MIDDLETOWN — Craig Eve wants to show off a picture of his new home.
Wearing his red work vest and standing behind the desk in the hardware department of Hardester’s on Main Street in Middletown, Eve thumbs through a few photos on his phone before finding the one he’s looking for. He turns the phone around to show a visitor the picture: a barren landscape of scorched earth, with a chimney rising up in the middle of the frame.
“That’s my new house,” he said, a small smile on his lips. “That’s how I look at it.”
Eve, a Middletown resident for two decades, lost the house that has been in his wife’s family for three generations. He is currently sleeping in the back office of Hardester’s because he doesn’t want to miss work — it helps to help others.
Eve vows he will rebuild his home and believes the rest of Middletown and the surrounding areas will be rebuilt, too.
The questions of when and how remain uncertain.
Middletown, a community of about 1,300 people, was devastated by the Valley fire, which erupted suddenly and furiously one week ago Saturday.
The smaller, surrounding communities of Cobb, Hidden Valley Lake, Harbin Springs and Anderson Springs also were hard-hit by the blaze that has devoured about 75,000 acres, destroyed hundreds of homes and left at least three people dead.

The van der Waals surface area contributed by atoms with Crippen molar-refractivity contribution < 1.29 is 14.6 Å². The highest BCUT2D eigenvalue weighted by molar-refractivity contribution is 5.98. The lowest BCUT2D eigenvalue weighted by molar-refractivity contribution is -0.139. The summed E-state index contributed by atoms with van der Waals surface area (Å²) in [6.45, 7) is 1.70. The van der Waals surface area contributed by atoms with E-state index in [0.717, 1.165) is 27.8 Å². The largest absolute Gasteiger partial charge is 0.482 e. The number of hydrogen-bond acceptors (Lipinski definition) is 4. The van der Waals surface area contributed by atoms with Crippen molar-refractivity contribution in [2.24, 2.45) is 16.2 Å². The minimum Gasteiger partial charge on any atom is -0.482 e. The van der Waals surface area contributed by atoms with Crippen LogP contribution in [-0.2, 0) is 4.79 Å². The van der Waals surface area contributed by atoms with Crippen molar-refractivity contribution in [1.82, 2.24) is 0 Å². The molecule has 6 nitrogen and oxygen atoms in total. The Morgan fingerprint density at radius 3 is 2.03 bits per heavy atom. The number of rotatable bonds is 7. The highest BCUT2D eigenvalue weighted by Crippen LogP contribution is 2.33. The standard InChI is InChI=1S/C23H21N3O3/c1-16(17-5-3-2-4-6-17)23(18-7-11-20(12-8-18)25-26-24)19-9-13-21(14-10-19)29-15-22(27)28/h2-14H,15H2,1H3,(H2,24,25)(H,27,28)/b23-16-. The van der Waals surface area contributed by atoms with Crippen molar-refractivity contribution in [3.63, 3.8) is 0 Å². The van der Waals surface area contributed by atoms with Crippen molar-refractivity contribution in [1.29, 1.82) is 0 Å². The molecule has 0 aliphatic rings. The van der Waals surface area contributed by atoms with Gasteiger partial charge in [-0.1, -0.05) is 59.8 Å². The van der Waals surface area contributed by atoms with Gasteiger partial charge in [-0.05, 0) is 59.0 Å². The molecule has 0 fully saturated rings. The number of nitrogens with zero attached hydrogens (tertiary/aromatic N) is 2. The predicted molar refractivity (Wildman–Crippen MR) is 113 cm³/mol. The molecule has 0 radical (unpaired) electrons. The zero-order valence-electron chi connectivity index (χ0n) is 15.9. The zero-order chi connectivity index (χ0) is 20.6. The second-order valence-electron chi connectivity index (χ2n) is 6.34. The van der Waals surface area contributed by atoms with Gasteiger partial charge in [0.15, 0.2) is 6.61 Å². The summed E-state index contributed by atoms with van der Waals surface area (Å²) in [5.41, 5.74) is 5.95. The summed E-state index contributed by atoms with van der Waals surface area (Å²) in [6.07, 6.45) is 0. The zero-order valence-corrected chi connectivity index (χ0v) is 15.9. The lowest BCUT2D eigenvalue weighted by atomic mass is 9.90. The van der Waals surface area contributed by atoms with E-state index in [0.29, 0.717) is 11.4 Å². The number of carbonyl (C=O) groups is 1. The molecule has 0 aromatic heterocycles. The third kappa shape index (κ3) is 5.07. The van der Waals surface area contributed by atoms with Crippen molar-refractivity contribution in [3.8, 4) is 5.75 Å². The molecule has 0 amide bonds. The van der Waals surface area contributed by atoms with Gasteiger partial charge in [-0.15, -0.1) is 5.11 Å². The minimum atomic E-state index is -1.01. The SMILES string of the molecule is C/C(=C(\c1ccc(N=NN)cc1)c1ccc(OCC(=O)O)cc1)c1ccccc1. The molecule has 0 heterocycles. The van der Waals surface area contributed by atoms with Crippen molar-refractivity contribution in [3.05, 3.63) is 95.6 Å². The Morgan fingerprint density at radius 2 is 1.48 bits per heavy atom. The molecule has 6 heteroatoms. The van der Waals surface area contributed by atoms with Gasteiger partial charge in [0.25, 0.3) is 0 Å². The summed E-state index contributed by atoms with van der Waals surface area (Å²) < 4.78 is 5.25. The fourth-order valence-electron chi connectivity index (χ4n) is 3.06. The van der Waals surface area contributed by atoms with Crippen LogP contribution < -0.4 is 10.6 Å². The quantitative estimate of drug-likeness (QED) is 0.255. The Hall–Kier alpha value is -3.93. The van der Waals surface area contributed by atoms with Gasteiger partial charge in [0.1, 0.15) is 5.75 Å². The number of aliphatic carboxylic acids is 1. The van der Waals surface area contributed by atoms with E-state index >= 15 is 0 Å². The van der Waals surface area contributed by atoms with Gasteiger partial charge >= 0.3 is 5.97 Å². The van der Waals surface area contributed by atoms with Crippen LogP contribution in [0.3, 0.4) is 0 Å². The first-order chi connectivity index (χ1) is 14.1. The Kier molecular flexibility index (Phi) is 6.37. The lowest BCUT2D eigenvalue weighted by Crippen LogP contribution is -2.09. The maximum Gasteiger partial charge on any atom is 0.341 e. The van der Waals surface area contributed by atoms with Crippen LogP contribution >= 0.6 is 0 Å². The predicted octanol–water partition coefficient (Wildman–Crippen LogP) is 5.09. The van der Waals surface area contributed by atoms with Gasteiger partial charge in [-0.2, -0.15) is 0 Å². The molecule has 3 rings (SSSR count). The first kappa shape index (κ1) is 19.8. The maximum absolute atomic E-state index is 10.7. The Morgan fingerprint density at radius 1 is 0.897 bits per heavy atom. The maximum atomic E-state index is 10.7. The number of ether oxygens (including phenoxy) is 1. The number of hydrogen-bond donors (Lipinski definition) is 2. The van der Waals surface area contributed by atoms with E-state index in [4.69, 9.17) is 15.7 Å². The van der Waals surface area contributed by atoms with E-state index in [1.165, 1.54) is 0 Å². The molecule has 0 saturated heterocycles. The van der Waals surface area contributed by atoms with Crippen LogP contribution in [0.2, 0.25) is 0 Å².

Schools have been shut for a week, and hundreds remained unable to return to their property until an evacuation order was lifted midday Saturday.
While downtown Middletown emerged largely unscathed, residential blocks that were once home to teachers, shopkeepers and service workers were destroyed, raising the question: Even if people do want to stay, want to rebuild, can they? Where will they live? And if their place of employment burned, where will they work?
The only guarantee for residents of southern Lake County is drastic change.
“Everybody’s lives will be different after this,” said Lake County Supervisor Rob Brown, whose district includes Cobb.
As the lights flickered on and some people returned to the area in the middle of last week, people crowding into Cowpoke Café in downtown Middletown were optimistic.
Chomping plates of steaming eggs and bacon cooked and donated by the owners, many of those who lost their homes said they would stay put. Some planned to move into recreational vehicles or friends’ homes while they use insurance money to rebuild.
“I’m not going anywhere,” said Chris Simon, who lost the St. Helena Creek double-wide mobile home she shared with her husband and grandchildren. “I’ve lived here all my life.”
Martha Menzio’s longtime tire business also burned to the ground along with the homes of three of her employees. In between sips from a hot drink, the 65-year-old woman spoke assuredly about her plans.
“Oh, we will rebuild,” she said. “No question.”
But with renters making up as much as 30 percent of Middletown’s population, many residents may not feel so root-bound.
Middletown Manor, a 50-unit apartment complex on Highway 175 and Barnes Street, was completely destroyed along with an unknown number of other rental units.
Some renters may relocate to other parts of Lake County or the greater North Bay, where they are likely to encounter higher rents than they are used to.